Selective Approach in Managing Penetrating Neck Injury
Background: Penetrating Neck Injuries (PNI) management represents a challenge to most surgeons in civilian trauma, in weighing selective versus mandatory exploration of all cases in different circumstances. Data are encouraging surgeons to adopt the former approach.
Objectives: The study aims to assess the selective approach in our war and terror time events in Al-Yarmouk teaching hospital.
Type of the study:A retrospective study.
Methods: Data of patients presented to the Thoracic and Vascular ward in Al-Yarmouk teaching hospital with PNI were assessed retrospectively, from March 2013 to March 2015, and analyzed for epidemiology, mechanism of trauma, management methods, associated organ injuries, complications and mortality.
Results: Among 83 patients (76 males and 7 females) who presented with PNI, the mean age was 28.5±15 years with a peak incidence in third decade. Shell injury (52.2%) was the most common mechanism and zone II was the most frequently injured (49.4%). Therapeutic exploration of neck in 82% of the cases, a decision of surgical exploration (87%) patients. Vascular injuries were the most identified neck structures (39.5%). Chest injuries (35%) were the most common associated injuries identified in patients who had additional anatomic region injury (41%) beside PNI. Complication rate of 18% and infection (26.6%) were most common and mortality rate was 8%.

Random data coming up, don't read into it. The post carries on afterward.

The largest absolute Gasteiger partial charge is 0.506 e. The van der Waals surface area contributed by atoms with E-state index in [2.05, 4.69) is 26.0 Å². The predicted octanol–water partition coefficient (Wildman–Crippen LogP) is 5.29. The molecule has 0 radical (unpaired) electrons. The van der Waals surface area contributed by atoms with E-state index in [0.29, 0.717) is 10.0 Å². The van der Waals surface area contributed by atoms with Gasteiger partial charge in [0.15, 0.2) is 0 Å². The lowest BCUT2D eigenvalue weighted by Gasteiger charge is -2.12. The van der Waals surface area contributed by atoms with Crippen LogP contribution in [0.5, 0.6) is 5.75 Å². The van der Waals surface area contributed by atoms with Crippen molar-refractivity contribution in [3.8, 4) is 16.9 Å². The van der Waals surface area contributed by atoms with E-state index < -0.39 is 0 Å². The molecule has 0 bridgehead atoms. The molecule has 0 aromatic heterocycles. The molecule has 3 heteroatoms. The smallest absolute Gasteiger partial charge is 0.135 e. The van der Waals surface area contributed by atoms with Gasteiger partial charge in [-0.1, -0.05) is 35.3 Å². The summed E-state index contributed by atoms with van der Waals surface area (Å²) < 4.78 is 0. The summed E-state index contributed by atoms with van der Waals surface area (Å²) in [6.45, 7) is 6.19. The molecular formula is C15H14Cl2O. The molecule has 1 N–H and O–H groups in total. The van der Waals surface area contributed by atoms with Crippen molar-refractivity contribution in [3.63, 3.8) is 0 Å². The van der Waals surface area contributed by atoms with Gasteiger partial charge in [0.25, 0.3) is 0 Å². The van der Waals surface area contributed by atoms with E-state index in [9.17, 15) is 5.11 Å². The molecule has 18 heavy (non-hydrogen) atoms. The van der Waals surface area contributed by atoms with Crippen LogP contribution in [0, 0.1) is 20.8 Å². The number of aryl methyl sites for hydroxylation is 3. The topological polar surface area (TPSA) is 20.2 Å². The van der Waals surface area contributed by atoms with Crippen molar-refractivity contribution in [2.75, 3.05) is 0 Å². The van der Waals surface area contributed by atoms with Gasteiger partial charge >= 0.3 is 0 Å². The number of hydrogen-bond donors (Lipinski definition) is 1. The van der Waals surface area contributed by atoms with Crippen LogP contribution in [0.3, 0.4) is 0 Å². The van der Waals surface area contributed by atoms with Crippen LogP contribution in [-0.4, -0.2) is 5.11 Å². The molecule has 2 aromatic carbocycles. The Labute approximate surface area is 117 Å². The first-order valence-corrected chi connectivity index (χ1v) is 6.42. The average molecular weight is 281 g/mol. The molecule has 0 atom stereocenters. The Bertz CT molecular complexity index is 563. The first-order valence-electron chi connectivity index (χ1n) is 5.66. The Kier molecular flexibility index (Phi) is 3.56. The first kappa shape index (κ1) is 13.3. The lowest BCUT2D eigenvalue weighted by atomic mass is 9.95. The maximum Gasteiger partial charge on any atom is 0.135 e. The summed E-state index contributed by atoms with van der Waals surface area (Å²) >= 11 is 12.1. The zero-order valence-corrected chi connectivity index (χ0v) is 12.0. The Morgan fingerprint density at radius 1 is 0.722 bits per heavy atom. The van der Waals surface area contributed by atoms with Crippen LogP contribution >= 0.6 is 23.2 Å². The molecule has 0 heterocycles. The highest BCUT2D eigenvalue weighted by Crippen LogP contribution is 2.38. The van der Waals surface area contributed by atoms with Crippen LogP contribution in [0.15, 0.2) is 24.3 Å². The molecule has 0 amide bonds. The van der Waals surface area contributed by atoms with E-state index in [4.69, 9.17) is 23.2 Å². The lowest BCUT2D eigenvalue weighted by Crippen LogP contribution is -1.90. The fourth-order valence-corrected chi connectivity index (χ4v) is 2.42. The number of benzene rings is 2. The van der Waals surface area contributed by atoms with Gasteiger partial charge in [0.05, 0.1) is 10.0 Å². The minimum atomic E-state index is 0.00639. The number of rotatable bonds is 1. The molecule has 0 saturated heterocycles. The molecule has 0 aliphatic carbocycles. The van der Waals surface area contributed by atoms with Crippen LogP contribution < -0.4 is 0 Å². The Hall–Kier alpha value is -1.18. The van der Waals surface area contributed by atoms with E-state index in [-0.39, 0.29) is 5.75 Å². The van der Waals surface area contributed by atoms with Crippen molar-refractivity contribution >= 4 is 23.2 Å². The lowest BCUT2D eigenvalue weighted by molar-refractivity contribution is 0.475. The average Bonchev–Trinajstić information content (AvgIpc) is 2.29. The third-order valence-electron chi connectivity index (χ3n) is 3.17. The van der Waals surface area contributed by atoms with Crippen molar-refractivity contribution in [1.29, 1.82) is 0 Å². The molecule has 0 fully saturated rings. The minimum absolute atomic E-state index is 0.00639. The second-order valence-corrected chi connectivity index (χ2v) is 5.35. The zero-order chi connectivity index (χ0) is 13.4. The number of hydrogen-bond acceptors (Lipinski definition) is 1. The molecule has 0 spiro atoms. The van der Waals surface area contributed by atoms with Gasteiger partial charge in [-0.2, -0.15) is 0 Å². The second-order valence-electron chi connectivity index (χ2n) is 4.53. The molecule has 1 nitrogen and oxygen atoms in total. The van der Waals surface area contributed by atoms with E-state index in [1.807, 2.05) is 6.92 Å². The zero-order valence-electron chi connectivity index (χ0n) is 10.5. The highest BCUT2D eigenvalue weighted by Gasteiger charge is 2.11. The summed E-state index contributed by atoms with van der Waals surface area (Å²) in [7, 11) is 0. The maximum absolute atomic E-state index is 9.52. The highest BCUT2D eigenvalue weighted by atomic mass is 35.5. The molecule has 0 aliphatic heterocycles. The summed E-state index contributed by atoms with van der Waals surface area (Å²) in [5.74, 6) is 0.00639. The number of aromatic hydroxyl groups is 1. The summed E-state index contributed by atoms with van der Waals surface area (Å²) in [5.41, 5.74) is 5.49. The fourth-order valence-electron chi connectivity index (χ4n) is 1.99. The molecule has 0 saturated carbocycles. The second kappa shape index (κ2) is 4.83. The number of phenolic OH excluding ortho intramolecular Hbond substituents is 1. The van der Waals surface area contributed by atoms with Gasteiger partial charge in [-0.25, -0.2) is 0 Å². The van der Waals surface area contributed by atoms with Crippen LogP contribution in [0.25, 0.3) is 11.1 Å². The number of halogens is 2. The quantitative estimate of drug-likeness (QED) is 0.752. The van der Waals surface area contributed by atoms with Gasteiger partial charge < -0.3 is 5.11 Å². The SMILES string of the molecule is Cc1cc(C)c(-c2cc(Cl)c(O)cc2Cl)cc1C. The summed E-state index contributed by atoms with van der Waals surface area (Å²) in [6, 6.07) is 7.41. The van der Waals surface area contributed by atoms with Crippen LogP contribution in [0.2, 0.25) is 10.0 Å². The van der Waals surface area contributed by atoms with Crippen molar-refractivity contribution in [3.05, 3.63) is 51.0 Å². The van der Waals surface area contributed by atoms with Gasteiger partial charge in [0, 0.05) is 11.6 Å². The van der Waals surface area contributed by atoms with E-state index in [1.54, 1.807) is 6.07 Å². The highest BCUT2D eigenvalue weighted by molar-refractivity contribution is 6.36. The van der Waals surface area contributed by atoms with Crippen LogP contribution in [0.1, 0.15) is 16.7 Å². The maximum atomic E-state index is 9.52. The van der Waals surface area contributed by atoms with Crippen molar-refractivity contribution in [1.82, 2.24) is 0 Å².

Conclusions: Still the selective approach is preferable in management of PNI in our war and terror time circumstances and limited resources of country.
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